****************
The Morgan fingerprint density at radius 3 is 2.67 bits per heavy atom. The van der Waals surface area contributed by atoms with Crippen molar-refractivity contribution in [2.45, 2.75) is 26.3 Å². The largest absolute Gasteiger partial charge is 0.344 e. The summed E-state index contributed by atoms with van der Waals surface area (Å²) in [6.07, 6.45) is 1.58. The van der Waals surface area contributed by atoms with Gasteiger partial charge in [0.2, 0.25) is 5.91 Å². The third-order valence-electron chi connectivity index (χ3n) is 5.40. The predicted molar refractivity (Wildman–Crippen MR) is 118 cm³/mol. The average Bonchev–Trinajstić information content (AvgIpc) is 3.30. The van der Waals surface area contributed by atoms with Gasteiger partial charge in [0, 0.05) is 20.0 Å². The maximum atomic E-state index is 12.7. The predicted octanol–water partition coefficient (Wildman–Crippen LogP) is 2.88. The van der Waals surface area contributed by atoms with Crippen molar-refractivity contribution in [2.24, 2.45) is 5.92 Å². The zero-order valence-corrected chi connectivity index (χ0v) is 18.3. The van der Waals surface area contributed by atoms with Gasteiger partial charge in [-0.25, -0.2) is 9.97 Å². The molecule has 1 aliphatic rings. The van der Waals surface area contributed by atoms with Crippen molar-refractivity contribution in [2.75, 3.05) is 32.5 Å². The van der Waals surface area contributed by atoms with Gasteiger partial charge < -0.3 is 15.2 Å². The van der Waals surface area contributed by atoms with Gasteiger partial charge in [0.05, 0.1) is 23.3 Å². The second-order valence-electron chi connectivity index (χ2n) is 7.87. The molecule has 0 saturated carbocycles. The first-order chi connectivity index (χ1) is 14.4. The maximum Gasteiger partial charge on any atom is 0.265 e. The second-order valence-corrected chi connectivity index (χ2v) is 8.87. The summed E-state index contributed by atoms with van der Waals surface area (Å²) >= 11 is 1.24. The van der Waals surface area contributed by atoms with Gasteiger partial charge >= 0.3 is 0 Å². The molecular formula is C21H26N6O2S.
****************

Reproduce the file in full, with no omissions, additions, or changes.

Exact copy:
The Morgan fingerprint density at radius 3 is 2.67 bits per heavy atom. The van der Waals surface area contributed by atoms with Crippen molar-refractivity contribution in [2.45, 2.75) is 26.3 Å². The largest absolute Gasteiger partial charge is 0.344 e. The summed E-state index contributed by atoms with van der Waals surface area (Å²) in [6.07, 6.45) is 1.58. The van der Waals surface area contributed by atoms with Gasteiger partial charge in [0.2, 0.25) is 5.91 Å². The third-order valence-electron chi connectivity index (χ3n) is 5.40. The predicted molar refractivity (Wildman–Crippen MR) is 118 cm³/mol. The average Bonchev–Trinajstić information content (AvgIpc) is 3.30. The van der Waals surface area contributed by atoms with Gasteiger partial charge in [0, 0.05) is 20.0 Å². The maximum atomic E-state index is 12.7. The predicted octanol–water partition coefficient (Wildman–Crippen LogP) is 2.88. The van der Waals surface area contributed by atoms with Crippen molar-refractivity contribution in [2.24, 2.45) is 5.92 Å². The zero-order valence-corrected chi connectivity index (χ0v) is 18.3. The van der Waals surface area contributed by atoms with Gasteiger partial charge in [-0.25, -0.2) is 9.97 Å². The molecule has 1 aliphatic rings. The van der Waals surface area contributed by atoms with Crippen molar-refractivity contribution in [2.75, 3.05) is 32.5 Å². The van der Waals surface area contributed by atoms with Gasteiger partial charge < -0.3 is 15.2 Å². The van der Waals surface area contributed by atoms with Gasteiger partial charge in [0.05, 0.1) is 23.3 Å². The second-order valence-electron chi connectivity index (χ2n) is 7.87. The molecule has 0 saturated carbocycles. The first-order chi connectivity index (χ1) is 14.4. The maximum Gasteiger partial charge on any atom is 0.265 e. The second-order valence-corrected chi connectivity index (χ2v) is 8.87. The summed E-state index contributed by atoms with van der Waals surface area (Å²) >= 11 is 1.24. The van der Waals surface area contributed by atoms with Gasteiger partial charge >= 0.3 is 0 Å². The molecular formula is C21H26N6O2S.